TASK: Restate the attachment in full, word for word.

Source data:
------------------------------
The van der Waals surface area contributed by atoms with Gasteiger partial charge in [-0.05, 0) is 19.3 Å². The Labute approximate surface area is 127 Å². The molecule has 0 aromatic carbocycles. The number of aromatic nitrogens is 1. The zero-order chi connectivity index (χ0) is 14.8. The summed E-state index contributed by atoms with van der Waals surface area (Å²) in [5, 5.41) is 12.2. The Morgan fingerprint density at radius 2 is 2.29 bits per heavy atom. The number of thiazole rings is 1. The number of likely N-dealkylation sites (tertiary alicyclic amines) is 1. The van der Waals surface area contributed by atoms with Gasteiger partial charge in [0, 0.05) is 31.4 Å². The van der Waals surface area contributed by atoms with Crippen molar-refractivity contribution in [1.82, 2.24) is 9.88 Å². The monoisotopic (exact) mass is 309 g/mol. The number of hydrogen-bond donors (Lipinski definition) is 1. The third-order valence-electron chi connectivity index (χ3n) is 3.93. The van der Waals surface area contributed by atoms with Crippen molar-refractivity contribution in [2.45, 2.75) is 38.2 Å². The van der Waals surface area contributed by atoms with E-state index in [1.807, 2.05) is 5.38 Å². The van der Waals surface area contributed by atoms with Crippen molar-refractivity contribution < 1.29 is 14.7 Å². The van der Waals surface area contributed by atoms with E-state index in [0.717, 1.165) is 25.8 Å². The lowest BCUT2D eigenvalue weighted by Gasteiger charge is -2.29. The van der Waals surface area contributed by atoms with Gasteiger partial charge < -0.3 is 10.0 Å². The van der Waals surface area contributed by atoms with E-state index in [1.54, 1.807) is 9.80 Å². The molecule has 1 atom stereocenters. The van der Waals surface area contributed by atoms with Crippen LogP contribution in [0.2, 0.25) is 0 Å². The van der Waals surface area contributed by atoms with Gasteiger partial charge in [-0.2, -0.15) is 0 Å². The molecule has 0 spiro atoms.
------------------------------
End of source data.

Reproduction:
The van der Waals surface area contributed by atoms with Gasteiger partial charge in [-0.05, 0) is 19.3 Å². The Labute approximate surface area is 127 Å². The molecule has 0 aromatic carbocycles. The number of aromatic nitrogens is 1. The zero-order chi connectivity index (χ0) is 14.8. The summed E-state index contributed by atoms with van der Waals surface area (Å²) in [5, 5.41) is 12.2. The Morgan fingerprint density at radius 2 is 2.29 bits per heavy atom. The number of thiazole rings is 1. The number of likely N-dealkylation sites (tertiary alicyclic amines) is 1. The van der Waals surface area contributed by atoms with Gasteiger partial charge in [0, 0.05) is 31.4 Å². The van der Waals surface area contributed by atoms with Crippen molar-refractivity contribution in [1.82, 2.24) is 9.88 Å². The monoisotopic (exact) mass is 309 g/mol. The number of hydrogen-bond donors (Lipinski definition) is 1. The third-order valence-electron chi connectivity index (χ3n) is 3.93. The van der Waals surface area contributed by atoms with Crippen molar-refractivity contribution in [2.45, 2.75) is 38.2 Å². The van der Waals surface area contributed by atoms with E-state index in [1.807, 2.05) is 5.38 Å². The van der Waals surface area contributed by atoms with Crippen molar-refractivity contribution < 1.29 is 14.7 Å². The van der Waals surface area contributed by atoms with E-state index in [0.717, 1.165) is 25.8 Å². The lowest BCUT2D eigenvalue weighted by Gasteiger charge is -2.29. The van der Waals surface area contributed by atoms with Gasteiger partial charge < -0.3 is 10.0 Å². The van der Waals surface area contributed by atoms with E-state index in [1.54, 1.807) is 9.80 Å². The molecule has 1 atom stereocenters. The van der Waals surface area contributed by atoms with Crippen LogP contribution in [0.2, 0.25) is 0 Å². The van der Waals surface area contributed by atoms with Gasteiger partial charge in [-0.2, -0.15) is 0 Å². The molecule has 0 spiro atoms.